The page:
Our company’s mission statement includes being an active part of our community—and while this refers to The Shoals and the greater north Alabama region, we realize that we have a growing online community whose voice is as important. The relationships we build here mean just as much.

What was once a project that Natalie undertook during the hours she should have been sleeping has now become a point of company pride and company identity. The Journal now has a small staff that is overseen by Natalie, and we work together to write posts that stimulate our audience, challenge them, and encourage community building. As we launch this new, updated version of the Alabama Chanin Journal, let us know what you find inspiring by commenting and spread the word by sharing favorite posts in your own community.

ALABAMA CHANIN – AUGUST + SWATCH OF THE MONTH

AUGUST + SWATCH OF THE MONTH

The months of June and July were wonderful and hectic in lots of beautiful and fun ways. There was plenty of travel, including our trip to Blackberry Farm and the cross-country train trip that Maggie and I took to San Francisco. With August comes a welcome bit of calm, just before our house gets back into the more regimented groove of the school year. (I hear the collective sigh of, “Where did the summer go?”)

Even though they weren’t as fastidiously tended to as I would have liked, my tomato plants are still producing a few beauties. I’m savoring these all while questioning if I put up enough for the coming year and knowing that I didn’t.

But, if there’s some solace to be had it’s that peach season has arrived—and August is in fact National Peach Month. I’m going to dust off my favorite peach ginger smoothie recipe, throw some peaches on the grill, and hope that maybe Lisa Donovan will send over some of her famous peach hand pies. (A girl can hope.) For those in search of a perfect peach-related cocktail, The Peach Truck offers this recipe for Fresh Georgia Peach Bourbon.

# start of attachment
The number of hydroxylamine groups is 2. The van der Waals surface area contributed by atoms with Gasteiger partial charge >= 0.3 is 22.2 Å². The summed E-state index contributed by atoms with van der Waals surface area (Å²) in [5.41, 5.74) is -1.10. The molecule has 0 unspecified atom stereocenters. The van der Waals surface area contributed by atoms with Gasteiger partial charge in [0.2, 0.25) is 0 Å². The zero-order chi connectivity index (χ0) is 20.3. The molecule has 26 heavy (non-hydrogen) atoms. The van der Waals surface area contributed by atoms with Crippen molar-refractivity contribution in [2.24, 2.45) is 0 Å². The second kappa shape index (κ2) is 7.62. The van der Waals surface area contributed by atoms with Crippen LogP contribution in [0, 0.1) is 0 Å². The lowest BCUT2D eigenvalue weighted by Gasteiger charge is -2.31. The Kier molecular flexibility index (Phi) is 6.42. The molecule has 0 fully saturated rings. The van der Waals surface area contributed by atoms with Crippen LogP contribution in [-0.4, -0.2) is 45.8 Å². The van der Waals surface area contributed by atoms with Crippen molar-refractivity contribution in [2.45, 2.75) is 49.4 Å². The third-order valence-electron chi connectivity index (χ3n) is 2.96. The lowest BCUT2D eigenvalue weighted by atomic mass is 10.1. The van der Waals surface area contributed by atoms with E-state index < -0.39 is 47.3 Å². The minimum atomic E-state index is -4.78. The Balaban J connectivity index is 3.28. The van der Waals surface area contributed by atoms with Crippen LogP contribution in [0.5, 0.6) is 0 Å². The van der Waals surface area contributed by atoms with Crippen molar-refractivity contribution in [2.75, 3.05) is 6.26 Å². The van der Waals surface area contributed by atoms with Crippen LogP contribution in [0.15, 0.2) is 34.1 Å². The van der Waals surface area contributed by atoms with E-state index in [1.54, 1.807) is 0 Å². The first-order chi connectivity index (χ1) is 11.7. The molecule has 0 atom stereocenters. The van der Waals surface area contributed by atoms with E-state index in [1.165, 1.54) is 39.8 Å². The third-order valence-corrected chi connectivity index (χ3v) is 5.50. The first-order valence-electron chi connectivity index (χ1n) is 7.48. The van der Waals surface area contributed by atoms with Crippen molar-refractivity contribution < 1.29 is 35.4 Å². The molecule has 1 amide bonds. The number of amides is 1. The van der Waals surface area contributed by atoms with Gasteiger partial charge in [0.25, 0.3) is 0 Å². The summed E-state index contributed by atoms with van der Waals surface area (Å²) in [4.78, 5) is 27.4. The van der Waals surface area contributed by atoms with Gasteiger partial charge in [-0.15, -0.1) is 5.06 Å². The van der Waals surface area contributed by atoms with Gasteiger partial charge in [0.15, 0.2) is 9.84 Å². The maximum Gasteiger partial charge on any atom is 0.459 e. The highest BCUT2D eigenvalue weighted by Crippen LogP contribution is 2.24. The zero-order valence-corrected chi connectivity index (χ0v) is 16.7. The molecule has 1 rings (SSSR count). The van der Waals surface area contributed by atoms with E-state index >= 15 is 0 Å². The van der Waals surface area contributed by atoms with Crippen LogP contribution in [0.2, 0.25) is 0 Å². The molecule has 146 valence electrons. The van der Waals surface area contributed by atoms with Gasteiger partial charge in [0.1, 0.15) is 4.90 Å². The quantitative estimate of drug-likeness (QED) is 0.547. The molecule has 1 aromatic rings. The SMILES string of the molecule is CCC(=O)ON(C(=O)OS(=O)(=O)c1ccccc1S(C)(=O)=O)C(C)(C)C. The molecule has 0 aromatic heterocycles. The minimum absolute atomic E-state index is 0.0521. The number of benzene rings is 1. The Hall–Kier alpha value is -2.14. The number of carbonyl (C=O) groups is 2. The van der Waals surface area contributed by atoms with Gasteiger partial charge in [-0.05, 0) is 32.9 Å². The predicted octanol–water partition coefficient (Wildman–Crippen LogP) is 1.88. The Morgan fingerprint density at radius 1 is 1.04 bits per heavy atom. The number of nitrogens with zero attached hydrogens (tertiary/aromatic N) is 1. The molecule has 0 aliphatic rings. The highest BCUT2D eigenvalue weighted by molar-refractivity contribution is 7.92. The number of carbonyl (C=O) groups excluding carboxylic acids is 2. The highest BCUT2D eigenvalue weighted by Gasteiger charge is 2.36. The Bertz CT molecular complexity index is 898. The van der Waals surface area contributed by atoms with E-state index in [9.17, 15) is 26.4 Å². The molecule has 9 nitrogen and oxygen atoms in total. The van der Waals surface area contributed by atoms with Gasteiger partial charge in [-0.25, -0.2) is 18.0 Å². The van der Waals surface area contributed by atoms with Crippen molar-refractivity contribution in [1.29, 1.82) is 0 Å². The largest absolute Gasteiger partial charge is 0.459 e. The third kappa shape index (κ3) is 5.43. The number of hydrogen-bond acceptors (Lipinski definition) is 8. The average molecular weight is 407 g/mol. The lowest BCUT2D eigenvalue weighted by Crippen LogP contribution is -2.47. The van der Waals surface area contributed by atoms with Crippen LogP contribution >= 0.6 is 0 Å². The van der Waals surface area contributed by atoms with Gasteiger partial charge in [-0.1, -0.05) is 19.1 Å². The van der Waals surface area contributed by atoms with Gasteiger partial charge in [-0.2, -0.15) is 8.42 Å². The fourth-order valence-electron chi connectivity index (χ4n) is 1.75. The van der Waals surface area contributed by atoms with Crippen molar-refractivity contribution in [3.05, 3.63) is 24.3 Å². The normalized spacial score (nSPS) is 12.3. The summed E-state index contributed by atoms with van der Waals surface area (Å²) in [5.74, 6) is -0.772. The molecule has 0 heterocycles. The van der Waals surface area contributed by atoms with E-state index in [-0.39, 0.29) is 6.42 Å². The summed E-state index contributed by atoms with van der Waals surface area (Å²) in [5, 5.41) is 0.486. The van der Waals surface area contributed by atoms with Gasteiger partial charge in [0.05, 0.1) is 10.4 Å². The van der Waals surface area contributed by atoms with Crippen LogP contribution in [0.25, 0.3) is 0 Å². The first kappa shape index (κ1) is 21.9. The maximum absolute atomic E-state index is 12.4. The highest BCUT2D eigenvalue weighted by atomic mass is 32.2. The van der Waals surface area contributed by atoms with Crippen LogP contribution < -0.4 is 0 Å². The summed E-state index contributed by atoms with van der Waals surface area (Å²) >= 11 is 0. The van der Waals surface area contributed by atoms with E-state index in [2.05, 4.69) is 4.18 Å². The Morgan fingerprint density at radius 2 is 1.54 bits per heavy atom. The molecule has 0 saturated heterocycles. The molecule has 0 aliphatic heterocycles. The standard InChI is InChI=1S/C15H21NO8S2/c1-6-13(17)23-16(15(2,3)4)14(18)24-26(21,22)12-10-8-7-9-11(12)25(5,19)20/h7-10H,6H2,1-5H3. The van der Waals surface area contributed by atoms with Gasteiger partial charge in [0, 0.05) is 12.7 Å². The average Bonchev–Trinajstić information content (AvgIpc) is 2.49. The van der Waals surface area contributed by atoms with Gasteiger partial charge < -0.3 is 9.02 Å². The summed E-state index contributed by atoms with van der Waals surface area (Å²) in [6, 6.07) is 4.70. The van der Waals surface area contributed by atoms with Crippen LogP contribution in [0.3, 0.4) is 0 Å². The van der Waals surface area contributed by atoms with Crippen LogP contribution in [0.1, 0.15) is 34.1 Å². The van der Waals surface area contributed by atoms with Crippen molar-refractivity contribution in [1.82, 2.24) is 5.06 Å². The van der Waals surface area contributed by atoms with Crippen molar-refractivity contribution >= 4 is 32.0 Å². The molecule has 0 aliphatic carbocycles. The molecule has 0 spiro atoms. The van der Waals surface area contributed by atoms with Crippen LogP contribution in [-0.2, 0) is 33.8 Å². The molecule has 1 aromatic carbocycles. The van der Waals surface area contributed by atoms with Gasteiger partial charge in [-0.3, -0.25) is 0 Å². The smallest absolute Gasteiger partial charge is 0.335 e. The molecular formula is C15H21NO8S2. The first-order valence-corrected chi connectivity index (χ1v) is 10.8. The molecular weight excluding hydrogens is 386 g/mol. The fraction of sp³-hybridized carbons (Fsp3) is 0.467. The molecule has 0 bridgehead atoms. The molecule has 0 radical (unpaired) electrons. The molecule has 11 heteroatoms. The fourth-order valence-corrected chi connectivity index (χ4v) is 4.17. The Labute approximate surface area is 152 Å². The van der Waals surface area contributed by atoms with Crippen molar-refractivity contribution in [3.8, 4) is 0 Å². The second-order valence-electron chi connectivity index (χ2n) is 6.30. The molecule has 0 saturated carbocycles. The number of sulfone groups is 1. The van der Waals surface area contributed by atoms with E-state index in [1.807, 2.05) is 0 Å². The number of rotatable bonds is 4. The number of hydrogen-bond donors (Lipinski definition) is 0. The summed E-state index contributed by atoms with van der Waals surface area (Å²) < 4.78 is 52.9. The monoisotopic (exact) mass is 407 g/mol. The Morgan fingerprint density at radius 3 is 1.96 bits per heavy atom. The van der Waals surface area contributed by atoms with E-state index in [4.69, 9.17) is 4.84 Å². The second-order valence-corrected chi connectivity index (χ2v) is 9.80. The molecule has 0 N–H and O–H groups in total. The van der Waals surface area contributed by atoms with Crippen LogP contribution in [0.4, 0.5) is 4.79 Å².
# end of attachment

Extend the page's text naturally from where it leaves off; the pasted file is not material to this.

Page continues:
Our Alabama on Alabama exhibit @ Heath Ceramics will continue through August 23rd, so you still have time to visit if you have not already.

August 3 – National Watermelon Day. I think we will slice one up on the back deck, pin on some napkin bibs, and get messy.

August 8 – I laughed out loud when I read that this day is known as “Sneak Some Zucchini Onto Your Neighbor’s Porch Day”. Anyone who has ever been overly blessed with their zucchini and squash harvests knows exactly what this means…

August 9 – Wrapping up our Studio Style DIY Trunk Show at A Verb for Keeping Warm in Oakland, California.

August 26 – Women’s Equality Day, commemorating the 19th Amendment to the U.S. Constitution granting women the right to vote. If you are not registered to vote, there is no better day than today. Find more information and register here.

August 27 – We’re happy to announce our upcoming Friends of the Café Dinner @ The Factory with chef Rob McDaniel. A fundraiser for the Southern Foodways Alliance and in celebration of the Billy Reid Shindig. Purchase tickets here.

Hopefully, you can find some downtime this month to work on the August Swatch of the Month—embroidery, appliqué, and reverse appliqué in our Small Polka Dot stencil.

For detailed instructions and photographs please consult Alabama Studio Sewing + Design. It has information on each technique and its variations.

Purchase a membership to 2015’s Swatch of the Month Club here.